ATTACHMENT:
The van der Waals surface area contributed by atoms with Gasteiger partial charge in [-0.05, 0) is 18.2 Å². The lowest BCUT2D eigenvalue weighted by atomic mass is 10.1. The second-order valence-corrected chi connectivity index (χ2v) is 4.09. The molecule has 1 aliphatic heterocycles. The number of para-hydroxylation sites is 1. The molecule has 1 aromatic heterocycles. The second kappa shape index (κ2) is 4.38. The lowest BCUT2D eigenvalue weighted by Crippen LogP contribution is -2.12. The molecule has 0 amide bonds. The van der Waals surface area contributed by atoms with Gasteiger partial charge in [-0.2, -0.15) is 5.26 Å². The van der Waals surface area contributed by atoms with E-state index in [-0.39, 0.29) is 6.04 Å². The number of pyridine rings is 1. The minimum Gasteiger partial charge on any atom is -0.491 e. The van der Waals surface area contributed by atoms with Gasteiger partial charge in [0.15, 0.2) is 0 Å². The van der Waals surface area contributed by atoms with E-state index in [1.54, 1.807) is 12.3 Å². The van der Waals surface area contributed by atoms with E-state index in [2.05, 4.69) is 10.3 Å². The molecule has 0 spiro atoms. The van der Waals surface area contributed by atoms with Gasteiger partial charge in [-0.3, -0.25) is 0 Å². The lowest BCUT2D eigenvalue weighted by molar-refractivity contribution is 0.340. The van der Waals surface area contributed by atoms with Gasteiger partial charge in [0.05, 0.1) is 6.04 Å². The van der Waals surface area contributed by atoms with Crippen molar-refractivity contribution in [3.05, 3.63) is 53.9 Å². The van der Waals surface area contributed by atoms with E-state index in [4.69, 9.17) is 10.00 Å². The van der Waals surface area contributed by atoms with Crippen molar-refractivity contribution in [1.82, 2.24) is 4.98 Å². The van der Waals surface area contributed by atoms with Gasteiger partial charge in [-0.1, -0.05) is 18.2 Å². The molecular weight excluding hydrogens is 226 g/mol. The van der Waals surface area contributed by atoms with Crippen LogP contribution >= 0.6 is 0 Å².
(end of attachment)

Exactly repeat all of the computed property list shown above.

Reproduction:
The van der Waals surface area contributed by atoms with Gasteiger partial charge in [-0.05, 0) is 18.2 Å². The lowest BCUT2D eigenvalue weighted by atomic mass is 10.1. The second-order valence-corrected chi connectivity index (χ2v) is 4.09. The molecule has 1 aliphatic heterocycles. The number of para-hydroxylation sites is 1. The molecule has 1 aromatic heterocycles. The second kappa shape index (κ2) is 4.38. The lowest BCUT2D eigenvalue weighted by Crippen LogP contribution is -2.12. The molecule has 0 amide bonds. The van der Waals surface area contributed by atoms with Gasteiger partial charge in [-0.2, -0.15) is 5.26 Å². The van der Waals surface area contributed by atoms with E-state index in [-0.39, 0.29) is 6.04 Å². The number of pyridine rings is 1. The minimum Gasteiger partial charge on any atom is -0.491 e. The van der Waals surface area contributed by atoms with Gasteiger partial charge in [0.15, 0.2) is 0 Å². The van der Waals surface area contributed by atoms with E-state index in [1.54, 1.807) is 12.3 Å². The van der Waals surface area contributed by atoms with E-state index in [2.05, 4.69) is 10.3 Å². The molecule has 0 spiro atoms. The van der Waals surface area contributed by atoms with Gasteiger partial charge in [-0.3, -0.25) is 0 Å². The lowest BCUT2D eigenvalue weighted by molar-refractivity contribution is 0.340. The van der Waals surface area contributed by atoms with Gasteiger partial charge in [0.05, 0.1) is 6.04 Å². The van der Waals surface area contributed by atoms with Crippen molar-refractivity contribution in [3.05, 3.63) is 53.9 Å². The van der Waals surface area contributed by atoms with E-state index in [4.69, 9.17) is 10.00 Å². The van der Waals surface area contributed by atoms with Crippen molar-refractivity contribution in [1.82, 2.24) is 4.98 Å². The van der Waals surface area contributed by atoms with Gasteiger partial charge in [-0.1, -0.05) is 18.2 Å². The molecular weight excluding hydrogens is 226 g/mol. The van der Waals surface area contributed by atoms with Crippen LogP contribution >= 0.6 is 0 Å².